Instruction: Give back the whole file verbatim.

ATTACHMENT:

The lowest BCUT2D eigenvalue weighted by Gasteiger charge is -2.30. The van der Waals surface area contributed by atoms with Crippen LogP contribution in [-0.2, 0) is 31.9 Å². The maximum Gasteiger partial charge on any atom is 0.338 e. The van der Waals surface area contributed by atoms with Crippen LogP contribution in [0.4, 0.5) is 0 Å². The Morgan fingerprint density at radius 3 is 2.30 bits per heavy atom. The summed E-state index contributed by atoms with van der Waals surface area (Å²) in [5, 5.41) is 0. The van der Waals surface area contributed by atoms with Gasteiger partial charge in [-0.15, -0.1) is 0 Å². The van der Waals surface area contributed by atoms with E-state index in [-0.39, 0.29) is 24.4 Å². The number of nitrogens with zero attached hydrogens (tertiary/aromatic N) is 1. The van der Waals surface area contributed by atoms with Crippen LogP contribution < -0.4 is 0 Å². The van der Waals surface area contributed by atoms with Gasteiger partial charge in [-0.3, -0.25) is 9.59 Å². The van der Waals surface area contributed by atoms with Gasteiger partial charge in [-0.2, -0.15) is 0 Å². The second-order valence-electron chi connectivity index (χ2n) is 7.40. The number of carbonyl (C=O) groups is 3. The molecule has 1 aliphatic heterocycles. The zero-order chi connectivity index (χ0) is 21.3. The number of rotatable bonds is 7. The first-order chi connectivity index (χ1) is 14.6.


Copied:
The lowest BCUT2D eigenvalue weighted by Gasteiger charge is -2.30. The van der Waals surface area contributed by atoms with Crippen LogP contribution in [-0.2, 0) is 31.9 Å². The maximum Gasteiger partial charge on any atom is 0.338 e. The van der Waals surface area contributed by atoms with Crippen LogP contribution in [0.4, 0.5) is 0 Å². The Morgan fingerprint density at radius 3 is 2.30 bits per heavy atom. The summed E-state index contributed by atoms with van der Waals surface area (Å²) in [5, 5.41) is 0. The van der Waals surface area contributed by atoms with Gasteiger partial charge in [-0.15, -0.1) is 0 Å². The van der Waals surface area contributed by atoms with E-state index in [-0.39, 0.29) is 24.4 Å². The number of nitrogens with zero attached hydrogens (tertiary/aromatic N) is 1. The van der Waals surface area contributed by atoms with Crippen LogP contribution < -0.4 is 0 Å². The van der Waals surface area contributed by atoms with Gasteiger partial charge in [-0.3, -0.25) is 9.59 Å². The van der Waals surface area contributed by atoms with Gasteiger partial charge in [-0.2, -0.15) is 0 Å². The second-order valence-electron chi connectivity index (χ2n) is 7.40. The number of carbonyl (C=O) groups is 3. The molecule has 1 aliphatic heterocycles. The zero-order chi connectivity index (χ0) is 21.3. The number of rotatable bonds is 7. The first-order chi connectivity index (χ1) is 14.6.